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  • Alcohol And Violent Crime

  • Alcohol And Violent Crime

    U.S. Department of Justice

    ADVANCE FOR RELEASE AT 4:30 P.M. EDT               BJS
    SUNDAY, APRIL 5, 1998                     202/307-0784


    But Alcohol-Related Deaths and Consumption in Decline

    WASHINGTON, D.C. -- Although alcohol consumption and alcohol-related deaths are in decline, alcohol abuse is still linked to a large percentage of criminal offenses, the Justice Department's Bureau of Justice Statistics (BJS) said today.

    Almost four in 10 violent crimes involve alcohol, according to the crime victim, as do four in 10 fatal motor vehicle accidents. And about four in 10 criminal offenders report that they were using alcohol at the time of their offense.

    About one in five victims of alcohol-related violence (about 500,000 victims annually) report financial losses totaling more than $400 million. When injured in alcohol-related violence, the average victim experienced a $1,500 out-of-pocket medical expense.

    The rate of all alcohol-induced deaths fell 19 percent between 1980 and 1994, noted the report on alcohol and crime, citing National Center for Health Statistics data.

    "We also have seen recent declines in violence between current and former spouses, boyfriends and girlfriends," commented BJS Director Jan M. Chaiken. "This is the kind of violence most likely to involve alcohol abuse."

    Two-thirds of the violent crime victims who were attacked by an intimate--a current or former spouse or a boyfriend or girl
    friend--report that alcohol had been a factor.

    Among spouse violence victims, three out of four incidents were reported to have involved alcohol use by the offender.

    The arrest rate for driving under the influence of alcohol has fallen by 24 percent since 1990, and during the last decade the number of highway fatalities blamed on alcohol has dropped by about 7,000 a year--from 24,000 such deaths in 1986 to 17,126 fatalities in 1996--a 29 percent decrease.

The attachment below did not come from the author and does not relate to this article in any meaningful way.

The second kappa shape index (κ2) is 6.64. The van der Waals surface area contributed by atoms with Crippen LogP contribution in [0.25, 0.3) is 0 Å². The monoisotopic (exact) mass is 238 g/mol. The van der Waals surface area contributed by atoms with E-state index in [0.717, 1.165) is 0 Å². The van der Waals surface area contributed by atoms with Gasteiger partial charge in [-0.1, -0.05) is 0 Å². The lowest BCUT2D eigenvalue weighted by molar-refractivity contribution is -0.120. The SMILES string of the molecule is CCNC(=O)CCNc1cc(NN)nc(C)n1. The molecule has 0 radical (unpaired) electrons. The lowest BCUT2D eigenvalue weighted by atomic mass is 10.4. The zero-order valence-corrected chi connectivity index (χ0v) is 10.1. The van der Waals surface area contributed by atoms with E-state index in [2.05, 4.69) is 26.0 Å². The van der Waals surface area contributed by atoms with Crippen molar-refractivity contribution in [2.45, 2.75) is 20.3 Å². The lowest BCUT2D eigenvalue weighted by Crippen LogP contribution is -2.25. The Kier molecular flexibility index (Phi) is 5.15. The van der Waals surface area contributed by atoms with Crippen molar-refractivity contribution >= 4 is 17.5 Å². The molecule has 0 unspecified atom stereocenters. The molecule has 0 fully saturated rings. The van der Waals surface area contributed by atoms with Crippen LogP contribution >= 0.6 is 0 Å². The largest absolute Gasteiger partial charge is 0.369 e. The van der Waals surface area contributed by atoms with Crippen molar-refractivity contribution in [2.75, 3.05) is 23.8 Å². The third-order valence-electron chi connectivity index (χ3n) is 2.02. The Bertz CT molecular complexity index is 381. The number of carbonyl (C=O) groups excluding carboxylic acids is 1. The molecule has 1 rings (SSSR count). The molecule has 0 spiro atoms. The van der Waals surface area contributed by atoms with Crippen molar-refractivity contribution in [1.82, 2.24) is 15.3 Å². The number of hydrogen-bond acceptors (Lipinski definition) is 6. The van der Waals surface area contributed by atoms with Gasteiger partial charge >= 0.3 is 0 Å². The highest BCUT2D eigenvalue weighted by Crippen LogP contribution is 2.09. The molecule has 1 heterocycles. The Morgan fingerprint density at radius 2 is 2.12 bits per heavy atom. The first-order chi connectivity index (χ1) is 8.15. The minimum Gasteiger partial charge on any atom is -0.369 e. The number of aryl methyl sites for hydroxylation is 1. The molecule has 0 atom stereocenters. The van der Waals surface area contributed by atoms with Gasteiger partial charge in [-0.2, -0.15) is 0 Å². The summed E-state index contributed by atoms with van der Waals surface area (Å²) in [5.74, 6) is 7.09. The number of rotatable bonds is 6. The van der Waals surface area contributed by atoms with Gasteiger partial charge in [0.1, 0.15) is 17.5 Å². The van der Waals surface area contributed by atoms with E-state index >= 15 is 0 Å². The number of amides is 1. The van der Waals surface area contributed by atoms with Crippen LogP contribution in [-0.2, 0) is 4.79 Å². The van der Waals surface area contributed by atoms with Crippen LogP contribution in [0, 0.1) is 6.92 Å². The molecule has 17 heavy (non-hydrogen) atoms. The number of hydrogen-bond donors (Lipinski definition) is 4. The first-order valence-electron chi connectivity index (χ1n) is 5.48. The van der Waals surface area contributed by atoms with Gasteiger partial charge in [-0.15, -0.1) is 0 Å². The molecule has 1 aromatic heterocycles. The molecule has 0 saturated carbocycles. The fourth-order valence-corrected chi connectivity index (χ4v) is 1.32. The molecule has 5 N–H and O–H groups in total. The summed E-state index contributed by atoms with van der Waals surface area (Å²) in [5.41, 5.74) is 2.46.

In 1996 local law enforcement agencies made an estimated 1,467,300 arrests nationwide for driving under the influence of alcohol, compared to 1.9 million such arrests during the peak year 1983, when 33 states had a minimum age for alcohol consumption less than 21 years old.

    Subsequently, all states changed the minimum legal drinking age to 21 years old, pursuant to federal highway funding legislation.

    In 1980 men and women younger than 21 accounted for 10 percent of all licensed drivers, but 15 percent of those arrested for driving under the influence. In 1996 people younger than 21 accounted for 7 percent of the licensed drivers and 8 percent of those arrested for driving under the influence.

    An estimated 80 percent of U.S. residents 12 years old and older have used alcohol at least once, and 50 percent describe themselves as current drinkers. National estimates of the annual per capita consumption of alcohol have declined 10 percent since 1990--from 40 gallons per person to 36 gallons.

    The most commonly used definition of intoxication is 0.10 grams of alcohol per deciliter of blood, known as the blood alcohol concentration or BAC. Among state prisoners who reported drinking at the time of the offense for which they were incarcerated, the BAC was estimated to be 0.28 for inmates convicted of violent crime, 0.30 for those convicted of property crimes, 0.23 for those convicted of public order offenses and 0.19 for those convicted of drug offenses.

    This information came from a US DOJ online article.

    *** Any law, statute, regulation or other precedent is subject to change at any time ***

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